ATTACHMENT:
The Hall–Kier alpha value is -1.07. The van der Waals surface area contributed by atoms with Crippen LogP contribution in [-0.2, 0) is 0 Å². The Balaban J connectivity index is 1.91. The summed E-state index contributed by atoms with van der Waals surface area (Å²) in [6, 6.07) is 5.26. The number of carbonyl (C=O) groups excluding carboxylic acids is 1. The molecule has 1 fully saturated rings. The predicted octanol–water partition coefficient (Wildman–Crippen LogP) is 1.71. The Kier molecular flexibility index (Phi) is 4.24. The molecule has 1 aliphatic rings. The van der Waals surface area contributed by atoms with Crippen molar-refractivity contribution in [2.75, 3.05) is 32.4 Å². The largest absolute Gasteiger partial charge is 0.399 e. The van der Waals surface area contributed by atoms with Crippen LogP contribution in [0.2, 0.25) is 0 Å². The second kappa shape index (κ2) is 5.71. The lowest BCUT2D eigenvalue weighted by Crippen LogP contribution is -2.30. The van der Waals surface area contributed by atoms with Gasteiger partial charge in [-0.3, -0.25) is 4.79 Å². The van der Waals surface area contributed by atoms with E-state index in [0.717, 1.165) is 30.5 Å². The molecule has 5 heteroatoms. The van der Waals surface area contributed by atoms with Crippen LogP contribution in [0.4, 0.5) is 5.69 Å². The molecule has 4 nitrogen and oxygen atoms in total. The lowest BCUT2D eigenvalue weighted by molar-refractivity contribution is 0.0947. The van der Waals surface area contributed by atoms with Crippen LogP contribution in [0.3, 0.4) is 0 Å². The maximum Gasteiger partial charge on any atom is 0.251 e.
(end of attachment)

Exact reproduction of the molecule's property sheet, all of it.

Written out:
The Hall–Kier alpha value is -1.07. The van der Waals surface area contributed by atoms with Crippen LogP contribution in [-0.2, 0) is 0 Å². The Balaban J connectivity index is 1.91. The summed E-state index contributed by atoms with van der Waals surface area (Å²) in [6, 6.07) is 5.26. The number of carbonyl (C=O) groups excluding carboxylic acids is 1. The molecule has 1 fully saturated rings. The predicted octanol–water partition coefficient (Wildman–Crippen LogP) is 1.71. The Kier molecular flexibility index (Phi) is 4.24. The molecule has 1 aliphatic rings. The van der Waals surface area contributed by atoms with Crippen molar-refractivity contribution in [2.75, 3.05) is 32.4 Å². The largest absolute Gasteiger partial charge is 0.399 e. The van der Waals surface area contributed by atoms with Crippen LogP contribution in [0.2, 0.25) is 0 Å². The second kappa shape index (κ2) is 5.71. The lowest BCUT2D eigenvalue weighted by Crippen LogP contribution is -2.30. The van der Waals surface area contributed by atoms with Gasteiger partial charge in [-0.3, -0.25) is 4.79 Å². The van der Waals surface area contributed by atoms with E-state index in [0.717, 1.165) is 30.5 Å². The molecule has 5 heteroatoms. The van der Waals surface area contributed by atoms with Crippen LogP contribution in [0.4, 0.5) is 5.69 Å². The molecule has 4 nitrogen and oxygen atoms in total. The lowest BCUT2D eigenvalue weighted by molar-refractivity contribution is 0.0947. The van der Waals surface area contributed by atoms with Crippen LogP contribution in [0.3, 0.4) is 0 Å². The maximum Gasteiger partial charge on any atom is 0.251 e.